Corporal Andre Gillespie - Armed and talented
The group of curious onlookers gathered around 32-year-old police officer Andre Gillespie at the Transport Centre in Half-Way Tree. His weapon of choice was the saxophone, and he had those around him swaying from side to side to his rendition of Ed Sheeran's Thinking Out Loud.
Born in the small district called Pusey in Point Hill, St Catherine, the corporal told The Sunday Gleaner that he grew up in a household where music was a part of his diet.
"My siblings play instruments, my father used to play a box guitar, while my brother plays the keyboard, and sisters are extremely talented singers," said Gillespie.
He remembers listening to American saxophonist, Kenny G (who he lists along with Dean Frazer and Mindi Abair as his inspiration) and falling in love with the music.
"Forever in Love by Kenny G was the first saxophone music I listened to, and it sounded so great that whenever I hear it playing, I always stop and listen."
But his introduction to the instrument was purely coincidental. While unpacking a container of music instruments for the JCF, he came upon the saxophone (that he currently plays) and was lucky to be given it by Senior Superintendent of James Forbes, who was in charge of community safety and security at the time. Gillespie is self-taught.
Gillespie has been playing the drums and bass guitar for the JCF band for about four years, but the saxophone is his instrument of choice.
The constable of 10 years tells The Sunday Gleaner, "For me, when it comes to music and my emotions, there is a balance. I can say we all relate very intimately to the sound of a human voice, its innate ability to express the emotional part of human nature is indisputable - that's the relationship my emotion has with playing the saxophone."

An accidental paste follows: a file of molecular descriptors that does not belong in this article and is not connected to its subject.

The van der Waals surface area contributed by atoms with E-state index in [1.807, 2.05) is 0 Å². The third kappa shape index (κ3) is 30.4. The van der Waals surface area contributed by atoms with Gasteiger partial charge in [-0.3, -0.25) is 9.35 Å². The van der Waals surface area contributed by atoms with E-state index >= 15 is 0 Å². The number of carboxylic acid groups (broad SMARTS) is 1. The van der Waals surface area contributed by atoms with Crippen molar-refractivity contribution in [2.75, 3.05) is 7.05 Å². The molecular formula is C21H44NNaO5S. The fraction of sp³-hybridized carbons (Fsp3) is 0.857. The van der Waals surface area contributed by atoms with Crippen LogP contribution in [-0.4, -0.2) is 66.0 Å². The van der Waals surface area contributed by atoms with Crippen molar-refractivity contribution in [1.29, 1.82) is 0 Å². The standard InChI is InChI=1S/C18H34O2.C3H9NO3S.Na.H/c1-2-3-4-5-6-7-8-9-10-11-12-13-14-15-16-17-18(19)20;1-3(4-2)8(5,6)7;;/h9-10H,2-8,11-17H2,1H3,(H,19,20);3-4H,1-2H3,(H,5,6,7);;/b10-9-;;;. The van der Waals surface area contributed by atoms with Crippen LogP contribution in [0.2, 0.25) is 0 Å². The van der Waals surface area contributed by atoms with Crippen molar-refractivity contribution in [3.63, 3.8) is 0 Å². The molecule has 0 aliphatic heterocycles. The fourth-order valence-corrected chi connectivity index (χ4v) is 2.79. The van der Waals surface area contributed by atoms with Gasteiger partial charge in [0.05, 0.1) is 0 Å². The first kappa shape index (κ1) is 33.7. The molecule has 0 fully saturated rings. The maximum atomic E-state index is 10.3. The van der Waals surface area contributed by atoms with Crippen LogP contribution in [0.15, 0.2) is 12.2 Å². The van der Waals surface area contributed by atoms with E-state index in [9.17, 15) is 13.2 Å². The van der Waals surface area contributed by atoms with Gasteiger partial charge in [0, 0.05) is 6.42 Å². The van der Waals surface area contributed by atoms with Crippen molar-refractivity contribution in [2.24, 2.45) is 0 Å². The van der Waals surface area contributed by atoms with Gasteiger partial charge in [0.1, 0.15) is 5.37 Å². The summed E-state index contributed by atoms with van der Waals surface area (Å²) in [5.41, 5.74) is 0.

He continued: "There's no doubt that the saxophone is one of the most vocal sounding instruments in all of music. For this reason, the sax shines like crazy when it comes to a romantic ballad, or when I am doing a solo performance."
Making people happy
Corporal Gillespie's mission is to make people happy. His recent performance was at the Anti-Gang Edutainment Concert held at the Half-Way Tree Transport Centre on September 21.
"It was an important call to help save the nation's children," he says of his performance. The event, geared towards deterring youth from engaging in illicit activities, particularly gang violence, was one of many community outreach activities that the saxophonist has played for as a member of the JCF band.
"Music is that vehicle that is used to highlight the social ills of society. When we use music to empower the communities, we are allowing persons to identify with the issues or the societal problems. It is expected that people will begin to contemplate the role of music as a social change agent," said Gillespie.
It has crossed his thoughts to take on the saxophone professionally, especially with the experience he has had as a bass guitarist for the likes of Beres Hammond, Freddie McGregor, Errol Dunkley, Sizzla and the late Edi Fitzroy, and saxophonist for Luciano in the past.
He incorporates styles from the various genres, but claims that most audiences respond positively to him when he plays reggae and dancehall. He plays the music by ear, but is equipped to read musical notes and build rhythms.
Although he loves music he chose the JCF because of his desire to serve the people of his country.
"I am an officer of the law first, and that helps me to build integrity and capacity. However, I am passionate about sharing my talent and I hold no reservation in striking a balance in my craft."
He continued: "It (the saxophone) is the way I get to express to people the love, the spirit and my beautiful soul that will help someone to have a good day after hearing the music. Playing the saxophone is really important in my community environment because each time I play, there is always a positive feedback and I like that because I love to make people happy."